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Submission + - Google Calendar to drop SMS notifications

united_notions writes: According to an announcement emailed to all users of Google Calendar, and syndicated on their 'SMS Notifications' page, Google has decided to discontinue the option to receive reminders about your events by SMS, effective after June 27th. A sad day for all of us still stubbornly refusing to use mobile data.

Submission + - Alloy Deforms, Springs Back Into Shape Millions Of Times (acs.org)

MTorrice writes: By adding a touch of cobalt to an alloy of titanium, nickel, and copper, an international team of researchers has come up with a shape-memory alloy film that can be deformed at least 10 million times and still snap back to its original shape. The finding represents a remarkable improvement on previous shape-memory alloys, which, at best, could withstand only a thousand deformations before succumbing to structural failure.

The current, top-of-class alloy is nickel titanium, which is used in stents to open blood vessels and as orthodontic wires.


South Park Creators Given Signed Photo of Saddam Hussein Screenshot-sm 1297

Matt Stone and Trey Parker, the creators of South Park, were given a very special gift by US marines: a signed photo of Saddam Hussein. During his captivity, the marines forced Saddam to repeatedly watch the movie South Park: Bigger, Longer And Uncut, which shows him as the boyfriend of Satan. Stone said, "We're very proud of our signed Saddam picture and what it means. It's one of our biggest highlights."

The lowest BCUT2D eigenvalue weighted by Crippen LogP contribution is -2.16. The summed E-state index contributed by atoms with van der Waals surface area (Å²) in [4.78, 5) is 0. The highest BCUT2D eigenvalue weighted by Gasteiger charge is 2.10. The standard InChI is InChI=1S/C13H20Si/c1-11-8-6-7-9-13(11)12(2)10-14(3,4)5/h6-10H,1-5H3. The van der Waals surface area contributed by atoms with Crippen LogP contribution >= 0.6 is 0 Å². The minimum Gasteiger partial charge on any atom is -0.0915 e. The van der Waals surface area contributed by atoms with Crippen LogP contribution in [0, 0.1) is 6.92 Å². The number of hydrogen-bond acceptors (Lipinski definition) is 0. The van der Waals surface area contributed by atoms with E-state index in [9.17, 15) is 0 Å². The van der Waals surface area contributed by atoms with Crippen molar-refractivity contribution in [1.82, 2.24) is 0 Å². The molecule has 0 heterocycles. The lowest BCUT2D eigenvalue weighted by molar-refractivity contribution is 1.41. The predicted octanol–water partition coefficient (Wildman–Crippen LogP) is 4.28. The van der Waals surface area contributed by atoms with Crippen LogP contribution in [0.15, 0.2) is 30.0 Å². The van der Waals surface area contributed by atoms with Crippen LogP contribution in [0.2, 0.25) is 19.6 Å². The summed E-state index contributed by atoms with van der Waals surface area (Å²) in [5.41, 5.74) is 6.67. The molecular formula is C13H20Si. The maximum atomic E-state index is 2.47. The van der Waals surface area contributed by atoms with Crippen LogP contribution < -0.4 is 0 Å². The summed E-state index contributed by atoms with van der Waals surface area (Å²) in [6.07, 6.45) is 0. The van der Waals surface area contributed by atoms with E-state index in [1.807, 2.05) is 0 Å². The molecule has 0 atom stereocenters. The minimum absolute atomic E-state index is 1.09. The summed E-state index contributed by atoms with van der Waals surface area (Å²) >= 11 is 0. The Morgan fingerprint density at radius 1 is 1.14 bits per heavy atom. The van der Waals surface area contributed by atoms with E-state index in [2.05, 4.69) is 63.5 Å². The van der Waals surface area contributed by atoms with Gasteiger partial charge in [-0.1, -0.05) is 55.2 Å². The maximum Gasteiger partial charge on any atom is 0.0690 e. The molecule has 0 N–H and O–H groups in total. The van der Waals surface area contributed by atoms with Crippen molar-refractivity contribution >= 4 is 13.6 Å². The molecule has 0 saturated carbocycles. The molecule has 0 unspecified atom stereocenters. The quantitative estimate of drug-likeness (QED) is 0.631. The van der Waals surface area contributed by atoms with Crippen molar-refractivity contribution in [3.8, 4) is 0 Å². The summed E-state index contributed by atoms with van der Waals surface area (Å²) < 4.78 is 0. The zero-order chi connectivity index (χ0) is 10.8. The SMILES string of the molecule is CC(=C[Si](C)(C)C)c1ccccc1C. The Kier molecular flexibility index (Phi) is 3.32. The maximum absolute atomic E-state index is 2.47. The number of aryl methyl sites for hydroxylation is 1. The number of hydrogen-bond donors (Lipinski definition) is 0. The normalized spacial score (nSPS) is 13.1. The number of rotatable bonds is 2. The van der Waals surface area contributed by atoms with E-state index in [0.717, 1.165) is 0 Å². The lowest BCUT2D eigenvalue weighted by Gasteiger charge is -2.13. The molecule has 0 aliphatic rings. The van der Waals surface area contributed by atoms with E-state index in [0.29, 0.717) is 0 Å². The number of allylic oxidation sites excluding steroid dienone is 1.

Submission + - Researcher's death hampers TCP flaw fix

linuxwrangler writes: Security researcher Jack Loius, who had discovered several serious security flaws in TCP software was killed in a fire on the ides of March dealing a blow to efforts to repair the problem. Although he kept good notes and had communicated with a number of vendors, he died before fixes could be created and prior to completing research on a number of additional vulnerabilities. Much of the work has been taken over by Louis' friend and long-time colleague Robert E. Lee. The flaws have been around for a long time and would allow a low-bandwidth "sockstress" attack to knock large machines off the net.

Submission + - Cracking the code of bacterial communication (ted.com)

TEDChris writes: "It's not often you get leading-edge science shared in such a dynamic way. Microbiologist Bonnie Bassler here explains her discovery of "quorum sensing" — the amazing ability of bacteria to communicate with each other and coordinate attack strategies. By cracking the communication code, she has opened up potential for a new class of drugs tackling microbial diseases. The talk got a massive standing ovation at this year's TED and has just been posted. To quote one commenter: "This is by far the most inspiring, amazing, and far-reaching talk I've seen in a very long time. " Wd love Slashdot community's insight into implications of this work."

Submission + - Can Companies Really Afford Telepresence? (infoworld.com)